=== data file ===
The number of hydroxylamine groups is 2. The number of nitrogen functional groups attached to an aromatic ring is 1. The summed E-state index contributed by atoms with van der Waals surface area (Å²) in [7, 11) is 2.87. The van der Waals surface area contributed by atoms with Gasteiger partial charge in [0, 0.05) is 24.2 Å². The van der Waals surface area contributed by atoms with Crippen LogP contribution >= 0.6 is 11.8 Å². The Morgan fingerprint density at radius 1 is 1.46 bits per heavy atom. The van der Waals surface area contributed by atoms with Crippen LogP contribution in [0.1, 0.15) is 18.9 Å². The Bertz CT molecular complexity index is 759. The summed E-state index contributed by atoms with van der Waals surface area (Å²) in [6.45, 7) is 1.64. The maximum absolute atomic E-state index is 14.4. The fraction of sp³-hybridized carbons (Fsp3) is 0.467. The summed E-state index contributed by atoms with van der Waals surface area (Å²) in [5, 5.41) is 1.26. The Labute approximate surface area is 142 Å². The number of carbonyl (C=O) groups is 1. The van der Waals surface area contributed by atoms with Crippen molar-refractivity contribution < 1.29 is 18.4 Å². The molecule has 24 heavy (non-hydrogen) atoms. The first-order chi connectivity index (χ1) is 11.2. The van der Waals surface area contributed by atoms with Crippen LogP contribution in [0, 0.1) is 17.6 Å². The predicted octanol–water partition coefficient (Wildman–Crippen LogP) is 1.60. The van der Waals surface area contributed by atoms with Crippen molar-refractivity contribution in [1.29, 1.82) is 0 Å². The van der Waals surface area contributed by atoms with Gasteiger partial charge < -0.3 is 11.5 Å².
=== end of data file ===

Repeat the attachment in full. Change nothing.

The number of hydroxylamine groups is 2. The number of nitrogen functional groups attached to an aromatic ring is 1. The summed E-state index contributed by atoms with van der Waals surface area (Å²) in [7, 11) is 2.87. The van der Waals surface area contributed by atoms with Gasteiger partial charge in [0, 0.05) is 24.2 Å². The van der Waals surface area contributed by atoms with Crippen LogP contribution >= 0.6 is 11.8 Å². The Morgan fingerprint density at radius 1 is 1.46 bits per heavy atom. The van der Waals surface area contributed by atoms with Crippen LogP contribution in [0.1, 0.15) is 18.9 Å². The Bertz CT molecular complexity index is 759. The summed E-state index contributed by atoms with van der Waals surface area (Å²) in [6.45, 7) is 1.64. The maximum absolute atomic E-state index is 14.4. The fraction of sp³-hybridized carbons (Fsp3) is 0.467. The summed E-state index contributed by atoms with van der Waals surface area (Å²) in [5, 5.41) is 1.26. The Labute approximate surface area is 142 Å². The number of carbonyl (C=O) groups is 1. The van der Waals surface area contributed by atoms with Crippen molar-refractivity contribution < 1.29 is 18.4 Å². The molecule has 24 heavy (non-hydrogen) atoms. The first-order chi connectivity index (χ1) is 11.2. The van der Waals surface area contributed by atoms with Crippen LogP contribution in [0, 0.1) is 17.6 Å². The predicted octanol–water partition coefficient (Wildman–Crippen LogP) is 1.60. The van der Waals surface area contributed by atoms with Crippen molar-refractivity contribution in [1.29, 1.82) is 0 Å². The van der Waals surface area contributed by atoms with Gasteiger partial charge < -0.3 is 11.5 Å².